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Ann Pediatr Cardiol. 2010 Jan-Jun; 3(1): 74–76.
PMCID: PMC2921522

Hybrid palliation of interrupted aortic arch in a high-risk neonate

Abstract

We report a case of a high-risk neonate with interrupted aortic arch (IAA) and ventricular septal defect who underwent a successful hybrid palliative procedure using a ductal stent and bilateral branch pulmonary artery banding. This case represents not only a successful use of hybrid approach in high-risk neonates with IAA, but also introduces an alternative and safe access for ductal stent insertion through the right ventricular infundibulum.

Keywords: Acyanotic congenital heart disease, hybrid procedure, interrupted aortic arch

INTRODUCTION

Interrupted aortic arch (IAA) is an uncommon congenital malformation characterized by lack of continuity between the ascending aorta and aortic arch. Since the introduction of prostaglandins (PGE1) in 1976, the preoperative management and operative results of neonates born with this complex cardiovascular disease have improved dramatically. However, interrupted aortic arch repair continues to be associated with substantial peri-operative morbidity and mortality primarily attributable to low birth weight and gestational age, presence of left ventricular outflow tract obstruction, hypoplastic aortic annulus or aortic arch hypoplasia. The long-term results of complete repair and staged correction are comparable but are associated with a high probability of reoperation and re-intervention.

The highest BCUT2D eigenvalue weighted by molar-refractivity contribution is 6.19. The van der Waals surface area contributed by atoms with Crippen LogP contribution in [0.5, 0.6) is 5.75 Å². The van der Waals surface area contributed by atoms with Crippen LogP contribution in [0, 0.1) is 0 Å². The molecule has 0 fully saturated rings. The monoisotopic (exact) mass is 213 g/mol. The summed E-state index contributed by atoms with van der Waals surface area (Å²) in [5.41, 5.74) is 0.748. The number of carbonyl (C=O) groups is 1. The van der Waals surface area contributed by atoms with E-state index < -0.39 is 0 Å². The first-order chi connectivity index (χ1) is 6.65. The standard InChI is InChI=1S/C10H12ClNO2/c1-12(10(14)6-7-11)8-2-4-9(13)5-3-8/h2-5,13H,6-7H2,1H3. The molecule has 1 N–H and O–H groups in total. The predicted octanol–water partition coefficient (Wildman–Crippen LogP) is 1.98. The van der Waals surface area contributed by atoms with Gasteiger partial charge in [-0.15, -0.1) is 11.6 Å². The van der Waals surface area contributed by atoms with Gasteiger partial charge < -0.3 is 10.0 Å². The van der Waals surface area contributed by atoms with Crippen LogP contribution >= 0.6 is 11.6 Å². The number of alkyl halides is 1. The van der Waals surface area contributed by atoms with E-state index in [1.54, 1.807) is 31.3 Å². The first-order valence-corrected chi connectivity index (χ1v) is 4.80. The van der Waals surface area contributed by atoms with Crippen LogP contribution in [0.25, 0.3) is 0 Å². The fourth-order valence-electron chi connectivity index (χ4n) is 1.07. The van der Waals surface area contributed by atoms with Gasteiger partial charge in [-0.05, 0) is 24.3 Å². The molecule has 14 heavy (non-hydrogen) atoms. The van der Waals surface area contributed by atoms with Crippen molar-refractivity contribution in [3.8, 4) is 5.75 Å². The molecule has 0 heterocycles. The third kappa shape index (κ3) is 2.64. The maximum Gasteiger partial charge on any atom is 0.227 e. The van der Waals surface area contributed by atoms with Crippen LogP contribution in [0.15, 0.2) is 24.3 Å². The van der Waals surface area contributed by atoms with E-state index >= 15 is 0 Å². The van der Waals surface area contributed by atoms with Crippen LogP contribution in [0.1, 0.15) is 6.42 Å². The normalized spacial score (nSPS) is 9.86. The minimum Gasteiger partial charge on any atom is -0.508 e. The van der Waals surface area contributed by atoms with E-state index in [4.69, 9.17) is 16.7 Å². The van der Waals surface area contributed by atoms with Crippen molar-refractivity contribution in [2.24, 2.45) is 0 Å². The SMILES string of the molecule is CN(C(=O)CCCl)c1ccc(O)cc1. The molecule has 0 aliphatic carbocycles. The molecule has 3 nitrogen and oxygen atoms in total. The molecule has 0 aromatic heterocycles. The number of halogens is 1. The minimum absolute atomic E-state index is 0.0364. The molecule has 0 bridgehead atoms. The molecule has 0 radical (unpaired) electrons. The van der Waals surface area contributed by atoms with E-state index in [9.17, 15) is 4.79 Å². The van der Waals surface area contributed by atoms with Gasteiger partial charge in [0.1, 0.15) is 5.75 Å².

The importance of this case report is two fold. It provides an alternative treatment strategy to very high operative risk patients with IAA by palliating them using a hybrid approach. It also demonstrates safe insertion of the ductal sheath in the infundibulum, rather than the main pulmonary artery, providing ample distance to deploy the ductal stent without any adverse hemodynamic consequences of pulmonary valve insufficiency.

CASE REPORT

A premature neonate male of 26 weeks gestational age weighing 1.35 kg was born with prenatal diagnosis of interrupted aortic arch and ventricular septal defect. He was started on prostaglandin therapy and mechanical ventilation shortly after an uneventful delivery. The postnatal echocardiogram confirmed the prenatal diagnosis of type B interrupted aortic arch with posteriorly malaligned conoventricular ventricular septal defect and left ventricular outflow tract obstruction. The aortic valve appeared bicuspid with moderate annular hypoplasia and mild hypoplasia of the ascending aorta. An aberrant right subclavian artery arose from proximal descending aorta, and a large patent ductus arteriosus was confirmed. Spiral computed tomography (CT) scanning (Siemens Definition, Iselin, NJ) with angiography and 3-D image reconstruction confirmed the diagnosis. The patient subsequently developed necrotizing enterocolitis with perforation of the distal ileum, requiring ileocolectomy with an end-ileostomy. He received intravenous total parenteral nutrition for nutritional support and was treated with a full course of intravenous antibiotics for vancomycin-resistant Enterococcus (VRE) sepsis, while being concomitantly treated with maximal medical therapy for severe pulmonary over-circulation. Given multiple comorbidities, he was considered a substantial risk for a complete cardiac repair and appeared to be a more suitable candidate for a hybrid procedure using ductal stenting with bilateral branch pulmonary artery banding.